About a year ago, I wrote about increasing satisfaction through deprivation. I tried my best to turn a difficult situation into something from which to learn and grow. I wanted to feel good about a state of lack and so I decided to be appreciative.
Last night, the blower on our furnace broke down. We had no heat, save for a small space heater we borrowed to keep the children’s bedroom warm (Andrew and I piled on blankets to stay warm while we slept), while a snow storm blew outside.
During the day, with the snow falling harder, the space heater actually did a pretty good job of keeping the house warm while we waited for an available HVAC technician to come take a look at our furnace. The temperature in the house never even dipped below 60°F.
As we endured this slight inconvenience, I kept thinking about what I wrote about in my Increasing Satisfaction Through Deprivation post and I didn’t feel as comfortable with it. I mean, I think it still has its merits, but since I read a guest post on Becoming Minimalist about Minimal Privilege, I just haven’t been able to think about it in the same way.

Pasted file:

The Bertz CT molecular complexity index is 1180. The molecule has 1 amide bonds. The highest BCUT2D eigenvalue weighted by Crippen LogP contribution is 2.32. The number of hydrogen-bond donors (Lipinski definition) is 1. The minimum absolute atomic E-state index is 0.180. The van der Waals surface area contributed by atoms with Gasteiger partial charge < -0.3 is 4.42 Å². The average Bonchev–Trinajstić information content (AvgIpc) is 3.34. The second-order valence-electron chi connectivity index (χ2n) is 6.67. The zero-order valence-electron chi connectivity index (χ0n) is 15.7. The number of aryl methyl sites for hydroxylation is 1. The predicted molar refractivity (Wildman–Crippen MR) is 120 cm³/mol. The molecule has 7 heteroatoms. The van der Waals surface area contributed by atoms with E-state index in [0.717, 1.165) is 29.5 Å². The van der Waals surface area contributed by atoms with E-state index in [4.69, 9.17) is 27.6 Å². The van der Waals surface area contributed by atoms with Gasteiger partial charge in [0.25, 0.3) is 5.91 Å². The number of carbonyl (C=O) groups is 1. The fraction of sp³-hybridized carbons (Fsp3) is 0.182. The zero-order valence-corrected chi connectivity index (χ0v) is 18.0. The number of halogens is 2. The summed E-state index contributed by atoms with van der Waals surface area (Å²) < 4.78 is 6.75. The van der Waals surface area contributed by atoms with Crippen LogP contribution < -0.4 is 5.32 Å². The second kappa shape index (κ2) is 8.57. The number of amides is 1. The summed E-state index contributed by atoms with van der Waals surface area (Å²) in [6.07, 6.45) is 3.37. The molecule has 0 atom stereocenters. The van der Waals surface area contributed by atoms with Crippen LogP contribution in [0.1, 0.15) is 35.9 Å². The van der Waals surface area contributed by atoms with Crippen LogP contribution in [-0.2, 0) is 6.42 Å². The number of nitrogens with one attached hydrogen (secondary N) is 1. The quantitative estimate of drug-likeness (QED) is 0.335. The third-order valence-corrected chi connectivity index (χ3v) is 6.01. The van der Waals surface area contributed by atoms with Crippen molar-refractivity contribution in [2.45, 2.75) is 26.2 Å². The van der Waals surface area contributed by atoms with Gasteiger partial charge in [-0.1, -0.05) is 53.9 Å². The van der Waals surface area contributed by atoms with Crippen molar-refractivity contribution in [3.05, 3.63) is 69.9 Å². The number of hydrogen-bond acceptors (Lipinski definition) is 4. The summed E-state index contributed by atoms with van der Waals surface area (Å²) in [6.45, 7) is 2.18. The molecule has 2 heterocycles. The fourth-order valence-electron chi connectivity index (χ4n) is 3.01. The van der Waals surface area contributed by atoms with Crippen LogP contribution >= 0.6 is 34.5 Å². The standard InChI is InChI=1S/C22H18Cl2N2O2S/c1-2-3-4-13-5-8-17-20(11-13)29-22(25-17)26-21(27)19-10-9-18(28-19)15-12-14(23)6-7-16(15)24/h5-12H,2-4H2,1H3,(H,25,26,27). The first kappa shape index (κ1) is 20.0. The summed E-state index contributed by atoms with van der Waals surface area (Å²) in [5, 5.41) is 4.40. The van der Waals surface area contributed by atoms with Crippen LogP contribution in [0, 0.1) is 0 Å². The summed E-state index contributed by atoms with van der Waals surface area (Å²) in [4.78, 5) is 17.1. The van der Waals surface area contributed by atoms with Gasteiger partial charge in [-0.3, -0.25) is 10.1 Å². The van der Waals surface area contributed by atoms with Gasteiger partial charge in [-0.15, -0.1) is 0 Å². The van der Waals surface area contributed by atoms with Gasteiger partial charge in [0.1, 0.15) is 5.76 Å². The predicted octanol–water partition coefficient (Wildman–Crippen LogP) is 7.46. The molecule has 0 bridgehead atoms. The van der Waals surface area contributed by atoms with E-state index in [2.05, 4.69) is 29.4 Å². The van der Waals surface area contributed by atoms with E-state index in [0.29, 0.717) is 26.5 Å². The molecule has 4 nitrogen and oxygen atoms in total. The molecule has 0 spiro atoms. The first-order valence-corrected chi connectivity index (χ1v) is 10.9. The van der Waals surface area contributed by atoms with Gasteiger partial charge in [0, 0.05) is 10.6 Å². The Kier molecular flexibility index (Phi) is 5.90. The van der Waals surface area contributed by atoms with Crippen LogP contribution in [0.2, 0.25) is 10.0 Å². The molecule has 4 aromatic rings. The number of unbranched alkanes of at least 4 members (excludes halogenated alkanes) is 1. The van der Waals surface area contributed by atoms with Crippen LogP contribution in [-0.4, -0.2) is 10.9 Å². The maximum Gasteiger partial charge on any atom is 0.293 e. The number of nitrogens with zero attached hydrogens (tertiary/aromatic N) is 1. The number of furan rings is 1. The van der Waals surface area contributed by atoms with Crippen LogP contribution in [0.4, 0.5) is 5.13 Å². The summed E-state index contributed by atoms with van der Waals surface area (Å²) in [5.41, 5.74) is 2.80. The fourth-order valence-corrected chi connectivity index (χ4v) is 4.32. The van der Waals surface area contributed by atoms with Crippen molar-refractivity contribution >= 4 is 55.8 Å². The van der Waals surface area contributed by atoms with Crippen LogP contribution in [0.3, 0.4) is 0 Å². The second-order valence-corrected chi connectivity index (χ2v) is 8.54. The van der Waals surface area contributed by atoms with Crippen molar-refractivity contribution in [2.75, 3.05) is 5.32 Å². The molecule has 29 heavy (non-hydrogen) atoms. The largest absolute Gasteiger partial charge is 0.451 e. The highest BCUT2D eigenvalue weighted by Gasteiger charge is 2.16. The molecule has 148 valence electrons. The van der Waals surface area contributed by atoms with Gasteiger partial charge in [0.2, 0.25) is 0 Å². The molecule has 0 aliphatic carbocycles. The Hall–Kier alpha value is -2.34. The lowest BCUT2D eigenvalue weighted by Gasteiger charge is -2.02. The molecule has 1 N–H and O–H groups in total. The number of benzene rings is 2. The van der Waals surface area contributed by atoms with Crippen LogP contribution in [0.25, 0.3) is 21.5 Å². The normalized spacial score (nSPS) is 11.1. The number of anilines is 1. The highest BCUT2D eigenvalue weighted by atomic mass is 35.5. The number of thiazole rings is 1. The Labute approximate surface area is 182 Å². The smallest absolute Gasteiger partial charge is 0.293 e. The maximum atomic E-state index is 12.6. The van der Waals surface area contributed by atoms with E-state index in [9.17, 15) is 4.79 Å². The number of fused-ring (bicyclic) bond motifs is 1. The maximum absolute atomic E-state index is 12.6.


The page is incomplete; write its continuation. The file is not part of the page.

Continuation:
All of us are permitted to have our own feelings and experiences. My experiences are not less valid because someone else experiences something harder. But being aware of what others may be going through is a powerful concept. I feel less flippant about using deprivation as a tool — using my privilege to choose how and when to deprive myself — when it is a real life struggle for some people.
I sometimes feel bogged down by our debt, but I don’t really have to worry about having enough food for my family or having the electric cut off or being able to keep the family warm enough. We are quite fortunate and it will serve me well to remember that.
It’s also good for me to remember that others may not be as fortunate as myself so I can do what I can to help, whether that be by donating to charities, helping a friend, or by being more mindful during conversations.